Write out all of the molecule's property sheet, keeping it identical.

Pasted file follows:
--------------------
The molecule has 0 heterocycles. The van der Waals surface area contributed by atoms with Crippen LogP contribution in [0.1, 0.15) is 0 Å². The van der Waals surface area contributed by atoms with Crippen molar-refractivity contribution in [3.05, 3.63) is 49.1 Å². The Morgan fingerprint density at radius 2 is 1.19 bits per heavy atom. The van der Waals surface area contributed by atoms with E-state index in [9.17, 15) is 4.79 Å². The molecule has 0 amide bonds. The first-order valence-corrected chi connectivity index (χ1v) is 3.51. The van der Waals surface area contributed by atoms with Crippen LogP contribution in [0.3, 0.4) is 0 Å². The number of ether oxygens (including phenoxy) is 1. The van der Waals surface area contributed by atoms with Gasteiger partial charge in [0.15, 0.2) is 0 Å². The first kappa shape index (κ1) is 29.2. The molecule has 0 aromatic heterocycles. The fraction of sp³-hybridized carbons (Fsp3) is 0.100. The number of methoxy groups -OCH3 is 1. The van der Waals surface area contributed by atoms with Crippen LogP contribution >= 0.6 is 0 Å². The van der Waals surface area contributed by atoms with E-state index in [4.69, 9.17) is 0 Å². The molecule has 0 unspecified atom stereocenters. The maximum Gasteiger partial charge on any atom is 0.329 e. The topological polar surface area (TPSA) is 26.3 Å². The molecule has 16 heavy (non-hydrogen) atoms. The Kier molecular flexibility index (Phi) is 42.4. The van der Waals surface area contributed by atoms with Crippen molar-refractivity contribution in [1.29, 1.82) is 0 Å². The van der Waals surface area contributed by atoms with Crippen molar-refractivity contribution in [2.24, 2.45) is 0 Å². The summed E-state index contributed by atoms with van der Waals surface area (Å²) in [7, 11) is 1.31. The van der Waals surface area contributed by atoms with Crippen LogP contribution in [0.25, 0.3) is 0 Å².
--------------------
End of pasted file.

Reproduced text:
The molecule has 0 heterocycles. The van der Waals surface area contributed by atoms with Crippen LogP contribution in [0.1, 0.15) is 0 Å². The van der Waals surface area contributed by atoms with Crippen molar-refractivity contribution in [3.05, 3.63) is 49.1 Å². The Morgan fingerprint density at radius 2 is 1.19 bits per heavy atom. The van der Waals surface area contributed by atoms with E-state index in [9.17, 15) is 4.79 Å². The molecule has 0 amide bonds. The first-order valence-corrected chi connectivity index (χ1v) is 3.51. The van der Waals surface area contributed by atoms with Crippen LogP contribution in [0.3, 0.4) is 0 Å². The number of ether oxygens (including phenoxy) is 1. The van der Waals surface area contributed by atoms with Gasteiger partial charge in [0.15, 0.2) is 0 Å². The first kappa shape index (κ1) is 29.2. The molecule has 0 aromatic heterocycles. The fraction of sp³-hybridized carbons (Fsp3) is 0.100. The number of methoxy groups -OCH3 is 1. The van der Waals surface area contributed by atoms with Crippen LogP contribution >= 0.6 is 0 Å². The van der Waals surface area contributed by atoms with E-state index in [4.69, 9.17) is 0 Å². The molecule has 0 unspecified atom stereocenters. The maximum Gasteiger partial charge on any atom is 0.329 e. The topological polar surface area (TPSA) is 26.3 Å². The molecule has 16 heavy (non-hydrogen) atoms. The Kier molecular flexibility index (Phi) is 42.4. The van der Waals surface area contributed by atoms with Crippen molar-refractivity contribution in [1.29, 1.82) is 0 Å². The van der Waals surface area contributed by atoms with Crippen molar-refractivity contribution in [2.24, 2.45) is 0 Å². The summed E-state index contributed by atoms with van der Waals surface area (Å²) in [7, 11) is 1.31. The van der Waals surface area contributed by atoms with Crippen LogP contribution in [0.25, 0.3) is 0 Å².